Wednesday, 29 September 2010

SBS: Trial in British Columbia, Canada

Avtar Rashi Basi testified yesterday that he lied during a police interview two days after Baby E was admitted to Victoria General Hospital with a catastrophic brain injury in November 2008.
Basi is charged with the aggravated assault of the 11-week old baby girl who was living in the foster home run by his girlfriend Micheline Slader.
The 33-year-old, who has taken the stand in his own defence, testified Monday that he shook the baby to try and revive her.
Basi told the court that he began to cry and panicked when Baby E went limp in his arms and stopped breathing. He testified that he lifted her up, called out her name and listened for breaths.
Yesterday, prosecutor Nils Jensen asked Basi about a statement he gave to Central Saanich police Cpl. Dave Hodgson on Nov. 28, 2008. During the interview, Basi told Hodgson he had nothing to hide.
According to the transcript, Hodgson didn't believe him.
"My logic says that in my experience as a police officer, here's a guy who did something that he can't admit to," Hodgson told Basi.
"No. I would admit it in a second, sir. If I did something, I honestly would," Basi replied.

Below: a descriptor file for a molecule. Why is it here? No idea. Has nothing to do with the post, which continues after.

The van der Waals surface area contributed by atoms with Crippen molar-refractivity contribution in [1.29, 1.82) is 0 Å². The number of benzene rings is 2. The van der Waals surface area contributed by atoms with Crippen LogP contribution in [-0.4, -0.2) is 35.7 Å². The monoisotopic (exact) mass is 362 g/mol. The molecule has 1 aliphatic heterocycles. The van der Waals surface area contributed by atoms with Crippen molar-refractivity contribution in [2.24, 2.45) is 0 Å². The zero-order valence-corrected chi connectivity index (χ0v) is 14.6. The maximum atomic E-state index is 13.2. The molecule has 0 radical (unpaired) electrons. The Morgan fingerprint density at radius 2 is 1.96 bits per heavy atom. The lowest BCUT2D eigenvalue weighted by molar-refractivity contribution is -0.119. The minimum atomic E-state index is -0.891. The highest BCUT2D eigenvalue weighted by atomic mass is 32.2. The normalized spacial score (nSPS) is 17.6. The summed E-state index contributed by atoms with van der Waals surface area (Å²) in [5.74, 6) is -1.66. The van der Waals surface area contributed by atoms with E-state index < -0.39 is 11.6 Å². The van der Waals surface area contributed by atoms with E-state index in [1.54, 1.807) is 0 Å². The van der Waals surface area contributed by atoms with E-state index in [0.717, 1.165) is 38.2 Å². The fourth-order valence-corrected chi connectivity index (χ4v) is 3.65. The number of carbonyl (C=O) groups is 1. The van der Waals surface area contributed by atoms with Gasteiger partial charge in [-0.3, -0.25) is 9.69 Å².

"I think it's eating you up," said Hodgson.
"No," Basi replied.
Jensen asked Basi if he had lied to the police officer.
"Yes," he replied.
Later in the interview, Hodgson told Basi there's only one way the baby was hurt.
"No officer. I've told you guys everything," Basi insisted.
"You're one or the other. You intentionally did it or you accidentally did it," said Hodgson.
Basi continued to deny he had anything to do with the baby's injuries.
The prosecutor also asked Basi why he didn't tell Slader he had shaken the baby when she phoned from the hospital to tell him the doctors believed Baby E had been shaken.
"It was a brief conversation," said Basi. "Listen, I tried everything. I tried saving the kid."
After the phone call, Basi immediately accepted he was the one who caused Baby E's injury, he testified.
"You know you caused the injury because you shook that baby hard," said Jensen.
"I don't recall how hard it was. I was panicky at the time," said Basi, who became teary-eyed.
Jensen insisted Basi shook the baby hard.
"I don't recall how much force was used. I just wanted some sort of noise or cry out of the baby. I don't know how hard I shook her."
"It wasn't a gentle rocking, was it, sir?"
Basi did not reply.
The case for the defence continues today with evidence from Dr. Charles Ferguson, director of the child protection centre at the Children's Hospital in Winnipeg.

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